In the Hindi heartland, where the BJP believes its support is baked rock solid through its management of OBC-Dalit identities and its majoritarian Hindutva agenda that “others” the Muslim minority and permits Uttar Pradesh’s second-term chief minister Yogi Adityanath to declare that the recently-concluded election in the state was a contest between 80 (per cent Hindu) versus 20 (per cent Muslim), Nitish Kumar’s new alliance will set off political tremors. It will be disturbing and potentially destabilising.
Having cut himself loose from the “oppressive restraints” of the BJP, Nitish Kumar is and has been a persistent and audible champion of caste demographics. His demand for a caste census as part of the national census has been a thorn in Narendra Modi’s side. The repeated postponement of a full-fledged national census by the Narendra Modi government on the excuse that it could not be unrolled while the Covid-19 pandemic was still a threat is also an indication that the head count, including a caste-based head count, is an avoidable decision. There is every reason to think that Nitish Kumar will again raise the demand for a caste census, and this time he has the freedom to turn it into a campaign that would unify groups and parties that represent OBCs, EBCs and others.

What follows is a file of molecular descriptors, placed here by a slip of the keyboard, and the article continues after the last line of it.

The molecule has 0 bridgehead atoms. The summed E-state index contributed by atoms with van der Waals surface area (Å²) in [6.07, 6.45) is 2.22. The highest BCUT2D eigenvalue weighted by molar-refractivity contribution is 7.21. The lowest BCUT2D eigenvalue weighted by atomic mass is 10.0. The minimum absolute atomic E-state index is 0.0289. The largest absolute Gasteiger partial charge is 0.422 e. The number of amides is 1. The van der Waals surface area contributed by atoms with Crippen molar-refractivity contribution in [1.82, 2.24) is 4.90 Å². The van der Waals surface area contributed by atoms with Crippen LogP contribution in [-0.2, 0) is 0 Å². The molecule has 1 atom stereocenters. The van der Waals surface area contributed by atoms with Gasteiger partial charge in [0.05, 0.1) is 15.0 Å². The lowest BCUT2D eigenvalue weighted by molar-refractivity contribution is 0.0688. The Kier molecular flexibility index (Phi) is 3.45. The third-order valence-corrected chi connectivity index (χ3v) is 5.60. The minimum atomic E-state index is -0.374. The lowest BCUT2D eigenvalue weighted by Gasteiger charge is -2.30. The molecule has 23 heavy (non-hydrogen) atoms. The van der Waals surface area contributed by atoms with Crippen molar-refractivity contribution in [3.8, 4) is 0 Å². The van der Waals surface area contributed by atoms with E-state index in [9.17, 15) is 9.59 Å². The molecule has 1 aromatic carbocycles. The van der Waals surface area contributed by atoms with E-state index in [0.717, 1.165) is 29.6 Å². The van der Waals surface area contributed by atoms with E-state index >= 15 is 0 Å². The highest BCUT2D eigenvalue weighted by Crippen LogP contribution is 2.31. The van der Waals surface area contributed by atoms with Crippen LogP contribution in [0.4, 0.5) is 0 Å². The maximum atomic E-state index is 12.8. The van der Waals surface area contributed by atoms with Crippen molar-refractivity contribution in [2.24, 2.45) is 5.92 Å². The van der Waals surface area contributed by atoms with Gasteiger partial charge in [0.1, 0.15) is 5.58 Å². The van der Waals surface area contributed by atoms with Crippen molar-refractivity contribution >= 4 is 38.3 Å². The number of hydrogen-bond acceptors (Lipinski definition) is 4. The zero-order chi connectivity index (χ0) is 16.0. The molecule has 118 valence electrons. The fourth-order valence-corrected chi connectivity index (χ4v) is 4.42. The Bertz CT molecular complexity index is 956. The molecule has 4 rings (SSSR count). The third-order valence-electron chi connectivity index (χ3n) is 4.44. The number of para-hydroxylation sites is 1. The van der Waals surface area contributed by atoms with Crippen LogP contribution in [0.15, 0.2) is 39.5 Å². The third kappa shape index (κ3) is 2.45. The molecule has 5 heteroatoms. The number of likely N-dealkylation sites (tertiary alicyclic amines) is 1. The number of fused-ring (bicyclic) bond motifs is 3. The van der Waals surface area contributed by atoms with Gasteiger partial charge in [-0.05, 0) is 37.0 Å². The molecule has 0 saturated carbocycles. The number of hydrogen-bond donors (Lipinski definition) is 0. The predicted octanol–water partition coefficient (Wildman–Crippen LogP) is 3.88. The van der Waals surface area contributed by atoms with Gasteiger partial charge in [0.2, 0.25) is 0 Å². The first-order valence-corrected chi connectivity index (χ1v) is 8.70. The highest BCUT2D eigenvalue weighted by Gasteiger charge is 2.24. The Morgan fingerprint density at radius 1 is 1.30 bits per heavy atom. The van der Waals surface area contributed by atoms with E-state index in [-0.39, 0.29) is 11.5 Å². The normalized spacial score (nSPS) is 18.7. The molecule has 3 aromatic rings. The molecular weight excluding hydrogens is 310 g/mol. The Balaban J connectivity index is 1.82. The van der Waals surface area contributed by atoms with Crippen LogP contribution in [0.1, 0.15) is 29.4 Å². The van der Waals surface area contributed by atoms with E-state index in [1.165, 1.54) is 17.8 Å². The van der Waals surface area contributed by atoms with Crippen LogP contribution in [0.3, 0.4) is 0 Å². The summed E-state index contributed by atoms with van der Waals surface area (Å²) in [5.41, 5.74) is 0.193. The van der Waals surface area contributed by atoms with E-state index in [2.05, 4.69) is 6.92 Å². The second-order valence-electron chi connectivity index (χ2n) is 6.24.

This makes Nitish Kumar a potentially dangerous destabilising force. He may not, as yet, feel up to joining in the rough and tumble of anti-BJP Opposition politics at the national level, but he is fully aware of the effect of his switch. His deliberately cryptic comment on the chances of Narendra Modi returning to power in 2024 was aimed at delivering a challenge and testing his position in the Opposition political space.